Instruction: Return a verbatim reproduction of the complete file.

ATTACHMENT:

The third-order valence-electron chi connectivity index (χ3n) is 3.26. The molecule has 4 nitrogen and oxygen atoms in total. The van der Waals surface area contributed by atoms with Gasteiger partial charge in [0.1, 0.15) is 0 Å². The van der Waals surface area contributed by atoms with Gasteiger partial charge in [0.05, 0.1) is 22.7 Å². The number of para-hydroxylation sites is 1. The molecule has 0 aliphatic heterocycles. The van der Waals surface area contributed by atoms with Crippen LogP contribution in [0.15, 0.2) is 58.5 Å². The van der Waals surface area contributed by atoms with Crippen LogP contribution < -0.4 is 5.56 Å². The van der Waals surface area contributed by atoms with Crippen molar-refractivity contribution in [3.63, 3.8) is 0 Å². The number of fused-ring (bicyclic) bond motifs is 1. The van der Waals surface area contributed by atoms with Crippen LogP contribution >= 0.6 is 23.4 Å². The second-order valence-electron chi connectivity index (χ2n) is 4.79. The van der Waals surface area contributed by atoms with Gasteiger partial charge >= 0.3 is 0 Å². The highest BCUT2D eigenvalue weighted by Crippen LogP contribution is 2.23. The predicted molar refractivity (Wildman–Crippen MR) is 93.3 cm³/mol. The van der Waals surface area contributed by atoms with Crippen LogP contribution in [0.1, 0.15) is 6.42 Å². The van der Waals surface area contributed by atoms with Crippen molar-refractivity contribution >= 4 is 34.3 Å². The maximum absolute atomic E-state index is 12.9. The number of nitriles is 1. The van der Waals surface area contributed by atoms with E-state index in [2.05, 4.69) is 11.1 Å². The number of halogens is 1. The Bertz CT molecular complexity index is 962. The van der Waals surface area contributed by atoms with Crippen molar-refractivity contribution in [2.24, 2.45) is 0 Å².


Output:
The third-order valence-electron chi connectivity index (χ3n) is 3.26. The molecule has 4 nitrogen and oxygen atoms in total. The van der Waals surface area contributed by atoms with Gasteiger partial charge in [0.1, 0.15) is 0 Å². The van der Waals surface area contributed by atoms with Gasteiger partial charge in [0.05, 0.1) is 22.7 Å². The number of para-hydroxylation sites is 1. The molecule has 0 aliphatic heterocycles. The van der Waals surface area contributed by atoms with Crippen LogP contribution in [0.15, 0.2) is 58.5 Å². The van der Waals surface area contributed by atoms with Crippen LogP contribution < -0.4 is 5.56 Å². The van der Waals surface area contributed by atoms with Crippen molar-refractivity contribution in [3.63, 3.8) is 0 Å². The number of fused-ring (bicyclic) bond motifs is 1. The van der Waals surface area contributed by atoms with Crippen LogP contribution >= 0.6 is 23.4 Å². The second-order valence-electron chi connectivity index (χ2n) is 4.79. The van der Waals surface area contributed by atoms with Gasteiger partial charge >= 0.3 is 0 Å². The highest BCUT2D eigenvalue weighted by Crippen LogP contribution is 2.23. The predicted molar refractivity (Wildman–Crippen MR) is 93.3 cm³/mol. The van der Waals surface area contributed by atoms with Crippen LogP contribution in [0.1, 0.15) is 6.42 Å². The van der Waals surface area contributed by atoms with Crippen molar-refractivity contribution >= 4 is 34.3 Å². The maximum absolute atomic E-state index is 12.9. The number of nitriles is 1. The van der Waals surface area contributed by atoms with E-state index in [2.05, 4.69) is 11.1 Å². The number of halogens is 1. The Bertz CT molecular complexity index is 962. The van der Waals surface area contributed by atoms with Crippen molar-refractivity contribution in [2.24, 2.45) is 0 Å².